Fantastic Four #25 – Featuring the greatest fight thus far. The Hulk is rampaging. The Human Torch and the Invisible Girl don’t have the raw strength to hold their own against him. Mr. Fantastic is out of commission with a mysterious flu. The Avengers haven’t arrived on the scene yet. That leaves the Thing as the only person in the city with any prayer of taking down the Hulk—but as strong as the Thing is, he’s seriously out of his weight class here. But that doesn’t stop him from giving the Hulk everything he’s got, and…it’s not enough. After a lengthy battle, the Hulk beats him, then leaves to look for the Avengers. And the issue ends with the Thing pulling himself up to get ready for the next round. It’s the superhero as the underdog, a tale of perseverance.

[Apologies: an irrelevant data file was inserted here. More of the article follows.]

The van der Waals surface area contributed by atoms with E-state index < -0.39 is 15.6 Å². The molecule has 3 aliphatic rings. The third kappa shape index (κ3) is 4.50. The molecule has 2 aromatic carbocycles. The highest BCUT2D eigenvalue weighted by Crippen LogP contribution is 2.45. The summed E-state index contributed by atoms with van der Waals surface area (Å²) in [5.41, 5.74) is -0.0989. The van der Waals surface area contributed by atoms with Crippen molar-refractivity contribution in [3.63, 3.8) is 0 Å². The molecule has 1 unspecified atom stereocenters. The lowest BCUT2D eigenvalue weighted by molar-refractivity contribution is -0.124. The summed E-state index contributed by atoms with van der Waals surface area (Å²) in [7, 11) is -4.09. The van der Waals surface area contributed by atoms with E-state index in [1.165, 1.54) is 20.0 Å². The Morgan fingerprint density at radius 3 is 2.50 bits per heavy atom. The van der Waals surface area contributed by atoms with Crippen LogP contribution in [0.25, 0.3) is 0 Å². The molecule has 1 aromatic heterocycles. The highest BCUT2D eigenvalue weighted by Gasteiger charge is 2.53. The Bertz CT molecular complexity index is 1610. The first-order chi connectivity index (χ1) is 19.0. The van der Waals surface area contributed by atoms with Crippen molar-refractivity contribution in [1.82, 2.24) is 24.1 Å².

Journey Into Mystery #106 – Featuring the moment where Thor becomes cool. Late in the issue, Mr. Hyde knocks Thor’s hammer out of his grip, claiming he could beat the thunder god if it’s just them, no Asgardian weapons. Thor, who will revert to mortal Don Blake in sixty seconds if he doesn’t grab his hammer, is about to reach for Mjolnir, but then he decides, screw it, I can take this chump down within a minute. The fight begins, and Thor keeps track of the ticking clock. It takes nearly the full minute, but Thor defeats his foe, reclaims his hammer, and gets on with his day.
I’m really ready to be done with these solo Human Torch stories in Strange Tales.
The Quotable Marvel
“Almost every city has a Giant-Man and Wasp fan club!” –the Porcupine, TTA #53, because who among us hasn’t been in a Giant-Man and Wasp fan club at some point or another?